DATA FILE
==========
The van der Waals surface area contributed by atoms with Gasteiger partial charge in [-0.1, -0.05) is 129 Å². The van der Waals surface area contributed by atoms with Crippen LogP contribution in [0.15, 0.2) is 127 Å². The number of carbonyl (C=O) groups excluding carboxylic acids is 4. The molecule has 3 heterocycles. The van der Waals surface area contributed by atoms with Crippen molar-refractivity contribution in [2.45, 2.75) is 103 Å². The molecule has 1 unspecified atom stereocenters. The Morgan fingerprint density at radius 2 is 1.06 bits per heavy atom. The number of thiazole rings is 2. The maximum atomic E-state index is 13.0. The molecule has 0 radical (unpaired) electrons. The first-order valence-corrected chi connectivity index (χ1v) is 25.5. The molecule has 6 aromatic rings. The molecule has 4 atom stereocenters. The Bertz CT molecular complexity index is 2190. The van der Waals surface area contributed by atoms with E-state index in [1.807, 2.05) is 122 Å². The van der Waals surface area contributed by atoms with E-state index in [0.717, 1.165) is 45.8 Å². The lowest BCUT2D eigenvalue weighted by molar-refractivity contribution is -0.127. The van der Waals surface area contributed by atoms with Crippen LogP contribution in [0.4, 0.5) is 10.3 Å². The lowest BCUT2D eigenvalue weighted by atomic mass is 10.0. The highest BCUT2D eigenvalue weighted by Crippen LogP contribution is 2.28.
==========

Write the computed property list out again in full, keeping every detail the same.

The van der Waals surface area contributed by atoms with Gasteiger partial charge in [-0.1, -0.05) is 129 Å². The van der Waals surface area contributed by atoms with Crippen LogP contribution in [0.15, 0.2) is 127 Å². The number of carbonyl (C=O) groups excluding carboxylic acids is 4. The molecule has 3 heterocycles. The van der Waals surface area contributed by atoms with Crippen molar-refractivity contribution in [2.45, 2.75) is 103 Å². The molecule has 1 unspecified atom stereocenters. The Morgan fingerprint density at radius 2 is 1.06 bits per heavy atom. The number of thiazole rings is 2. The maximum atomic E-state index is 13.0. The molecule has 0 radical (unpaired) electrons. The first-order valence-corrected chi connectivity index (χ1v) is 25.5. The molecule has 6 aromatic rings. The molecule has 4 atom stereocenters. The Bertz CT molecular complexity index is 2190. The van der Waals surface area contributed by atoms with E-state index in [1.807, 2.05) is 122 Å². The van der Waals surface area contributed by atoms with E-state index in [0.717, 1.165) is 45.8 Å². The lowest BCUT2D eigenvalue weighted by molar-refractivity contribution is -0.127. The van der Waals surface area contributed by atoms with Crippen LogP contribution in [0.4, 0.5) is 10.3 Å². The lowest BCUT2D eigenvalue weighted by atomic mass is 10.0. The highest BCUT2D eigenvalue weighted by Crippen LogP contribution is 2.28.